But the Knicks made both a territorial choice AND the No. 3 selection in the First Round.
There it is – and New York uncharacteristically made two good choices, as both Bill Bradley and Dave Stallworth were key contributors to their 1970 championship.
Adios, Territoriality / Hola, Casino Night at Mount St. Mary’s
Curiously, the 1965 NBA Draft marked the end of its Territorial component. Despite the Big Apple’s reputation as the home of “The City Game,” Bradley was only the second player the Knicks selected via those means. (Seton Hall’s Walter Dukes in 1953 was the other.)
Between Philly’s Big Five and Overbrook HS, Eddie Gottlieb’s Warriors snatched up six locals; the Lakers so chose five players – that accounts for over half the 21 total Territorial selections over 19 years. The Celtics’ only dip into this pool yielded Tom Heinsohn, one of the 11 Territorial guys who would wind up in Springfield.
The 1966 NBA Draft, however, would lack its territorial phase – but would still have a pre-show. To be a participant in this “Prelude to a Draft,” a team was required (incentivized, maybe?) to post the very worst winning percentage in its Division. The first “winners” were the Knicks (30-50) and the Detroit Pistons (22-58). Perhaps there was a two-headed coin involved, but New York chose first. Ironically, they selected Cazzie Russell, a University of Michigan teammate of the Pistons’ ‘65 “territorial bust.” [Detroit came out OK, though, with ROY and future Celt Dave Bing.]
The Baltimore Bullets were enabled in their construction of a perennial ‘70’s contender by flopping coins that produced Earl Monroe and Wes Unseld with No. 2 picks in successive drafts.
The coin flips between Division/Conference cellar-dwellers hung around – as the NBA was literally doubling in size – through (George Orwell’s?) 1984 when Mr. Stern and his minions deemed their Lotto Game a superior ratings generator.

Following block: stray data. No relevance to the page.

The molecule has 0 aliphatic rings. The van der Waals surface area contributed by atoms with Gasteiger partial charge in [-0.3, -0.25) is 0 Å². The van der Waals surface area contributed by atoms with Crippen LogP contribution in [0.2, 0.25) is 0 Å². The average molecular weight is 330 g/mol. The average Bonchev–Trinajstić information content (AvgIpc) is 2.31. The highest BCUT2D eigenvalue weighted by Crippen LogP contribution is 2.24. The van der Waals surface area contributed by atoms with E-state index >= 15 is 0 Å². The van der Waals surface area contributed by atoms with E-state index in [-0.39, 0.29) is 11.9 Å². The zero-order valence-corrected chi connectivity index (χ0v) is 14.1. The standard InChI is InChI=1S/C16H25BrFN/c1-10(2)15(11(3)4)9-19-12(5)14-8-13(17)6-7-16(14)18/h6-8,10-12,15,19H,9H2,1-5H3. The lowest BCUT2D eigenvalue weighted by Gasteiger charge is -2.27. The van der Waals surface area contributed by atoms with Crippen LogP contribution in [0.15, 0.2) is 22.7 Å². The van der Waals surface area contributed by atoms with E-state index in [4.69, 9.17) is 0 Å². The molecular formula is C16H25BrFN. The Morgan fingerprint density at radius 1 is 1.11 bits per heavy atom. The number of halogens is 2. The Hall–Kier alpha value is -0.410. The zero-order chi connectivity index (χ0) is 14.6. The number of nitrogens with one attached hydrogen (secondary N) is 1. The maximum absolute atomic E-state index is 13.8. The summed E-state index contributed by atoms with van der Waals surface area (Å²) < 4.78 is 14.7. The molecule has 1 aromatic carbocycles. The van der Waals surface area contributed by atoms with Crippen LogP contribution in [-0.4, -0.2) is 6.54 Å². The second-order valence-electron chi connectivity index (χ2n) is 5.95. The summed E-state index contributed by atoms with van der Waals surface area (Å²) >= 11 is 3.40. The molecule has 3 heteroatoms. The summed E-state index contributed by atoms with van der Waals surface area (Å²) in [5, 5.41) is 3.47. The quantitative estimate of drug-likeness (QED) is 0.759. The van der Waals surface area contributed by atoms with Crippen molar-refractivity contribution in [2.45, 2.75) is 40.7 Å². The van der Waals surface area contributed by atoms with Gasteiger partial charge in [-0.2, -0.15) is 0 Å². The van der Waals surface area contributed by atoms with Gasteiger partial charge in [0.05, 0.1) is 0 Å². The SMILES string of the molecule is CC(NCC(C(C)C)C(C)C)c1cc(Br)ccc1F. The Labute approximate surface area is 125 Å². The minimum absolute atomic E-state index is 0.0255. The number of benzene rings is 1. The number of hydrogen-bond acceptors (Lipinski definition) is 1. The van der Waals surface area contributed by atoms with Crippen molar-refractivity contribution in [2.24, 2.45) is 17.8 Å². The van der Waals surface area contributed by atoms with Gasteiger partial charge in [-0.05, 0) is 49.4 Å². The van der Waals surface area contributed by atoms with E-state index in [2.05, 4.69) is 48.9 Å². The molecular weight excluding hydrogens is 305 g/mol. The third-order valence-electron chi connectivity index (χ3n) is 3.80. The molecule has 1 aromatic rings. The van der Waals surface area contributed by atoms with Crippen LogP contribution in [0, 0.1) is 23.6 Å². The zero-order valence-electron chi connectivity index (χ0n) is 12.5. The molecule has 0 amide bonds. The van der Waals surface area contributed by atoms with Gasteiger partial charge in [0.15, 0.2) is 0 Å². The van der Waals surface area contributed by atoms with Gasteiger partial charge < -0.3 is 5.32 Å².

Contemporary Sports Literature
Red Auerbach’s words, deeds and impact are well-documented in the written annals of the NBA.
But not so much when it comes to Walter Brown.
The past 15 or 20 years – perhaps sparked by the 1999 passing of Wilt – has seen a renewed interest in the NBA’s formative years … and so much current sports lit. seems to be more thoroughly documented than a PHD’s dissertation. (Bill Reynolds’s Rise of a Dynasty,for example, draws heavily upon a recent history of Ben Kerner’s “Vagabond” Hawks. And I’m still berating myself for not grabbing the Eddie Gottlieb biography I saw – just once, dammit – at a nearby used book store.)
It’s high time we get a proper accounting of the Life and Times of Walter Brown.
Hey Bob Ryan, ya got one more project up your sleeve, perhaps? (I’d be happy to help out with the grunt work, good sir!!)
Abacus Revelation for the Road
Walter Brown was just 59 years of age when felled by a heart attack on Labor Day weekend of 1964.
Red was pushing 90 – and still holding court weekly at The China Doll – when he and John Feinstein did Let Me Tell You a Story. The feisty old dude was out stumping for the book just a couple of months or so before he died. (If you've endured this far, you might be interested in my review-of-sorts for LMTYS.)
Auerbach must have figured the book would be his last chance to even some scores, particularly regarding the Knicks and the NBA.
On the heels of the gentle scolding of Mr. Brown cited above, he went on to say:
I think a lot of people enjoyed seeing the Celtics finally suffer after all our years at the top. That still makes me angry. A couple of years after Reggie [Lewis] died, they changed the rule to say if you lost a player for an entire season you could replace him and spend a certain amount of money under [sic] the cap. They never talked about grandfathering us in at that point and we were still struggling big-time. Never. For that, I’ll never forgive them.
Red’s beef with the league regarding the Knicks dates to 1950 when, Auerbach claims, he’d signed Nat “Sweetwater” Clifton to a contract. (Clifton may have been hoop’s first free agent, his contract with the Globetrotters having just expired.)
NBA Commissioner Maurice Podoloff, it seems, wouldn’t approve the C’s contract, fearful that ‘Trotter owner Abe Saperstein would cry “Foul!” at the loss of his most talented player.
Red was miffed at Mr. Brown for not challenging the decision … then furious when, less than a month later, Podoloff approved Clifton’s contract with Knick and MSG owner Ned Irish – with whom Red had differences dating to his college days at George Washington.
Yea, the Good Ol' Days ... one big happy hoops family!